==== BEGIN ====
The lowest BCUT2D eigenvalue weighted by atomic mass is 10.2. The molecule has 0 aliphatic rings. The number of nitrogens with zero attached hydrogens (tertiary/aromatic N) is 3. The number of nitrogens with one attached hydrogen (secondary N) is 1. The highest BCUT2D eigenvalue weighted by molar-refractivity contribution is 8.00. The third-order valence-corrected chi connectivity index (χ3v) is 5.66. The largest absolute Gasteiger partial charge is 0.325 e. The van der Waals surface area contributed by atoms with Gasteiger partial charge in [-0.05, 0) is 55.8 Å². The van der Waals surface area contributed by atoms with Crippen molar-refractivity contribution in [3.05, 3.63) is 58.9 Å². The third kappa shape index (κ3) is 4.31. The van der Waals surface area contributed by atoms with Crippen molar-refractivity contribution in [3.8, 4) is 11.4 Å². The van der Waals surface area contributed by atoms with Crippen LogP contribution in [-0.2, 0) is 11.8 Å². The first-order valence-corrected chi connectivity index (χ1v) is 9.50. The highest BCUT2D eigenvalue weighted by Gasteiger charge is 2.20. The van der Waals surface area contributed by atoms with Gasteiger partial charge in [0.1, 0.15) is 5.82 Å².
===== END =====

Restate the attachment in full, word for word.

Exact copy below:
The lowest BCUT2D eigenvalue weighted by atomic mass is 10.2. The molecule has 0 aliphatic rings. The number of nitrogens with zero attached hydrogens (tertiary/aromatic N) is 3. The number of nitrogens with one attached hydrogen (secondary N) is 1. The highest BCUT2D eigenvalue weighted by molar-refractivity contribution is 8.00. The third-order valence-corrected chi connectivity index (χ3v) is 5.66. The largest absolute Gasteiger partial charge is 0.325 e. The van der Waals surface area contributed by atoms with Gasteiger partial charge in [-0.05, 0) is 55.8 Å². The van der Waals surface area contributed by atoms with Crippen molar-refractivity contribution in [3.05, 3.63) is 58.9 Å². The third kappa shape index (κ3) is 4.31. The van der Waals surface area contributed by atoms with Crippen molar-refractivity contribution in [3.8, 4) is 11.4 Å². The van der Waals surface area contributed by atoms with Crippen LogP contribution in [-0.2, 0) is 11.8 Å². The first-order valence-corrected chi connectivity index (χ1v) is 9.50. The highest BCUT2D eigenvalue weighted by Gasteiger charge is 2.20. The van der Waals surface area contributed by atoms with Gasteiger partial charge in [0.1, 0.15) is 5.82 Å².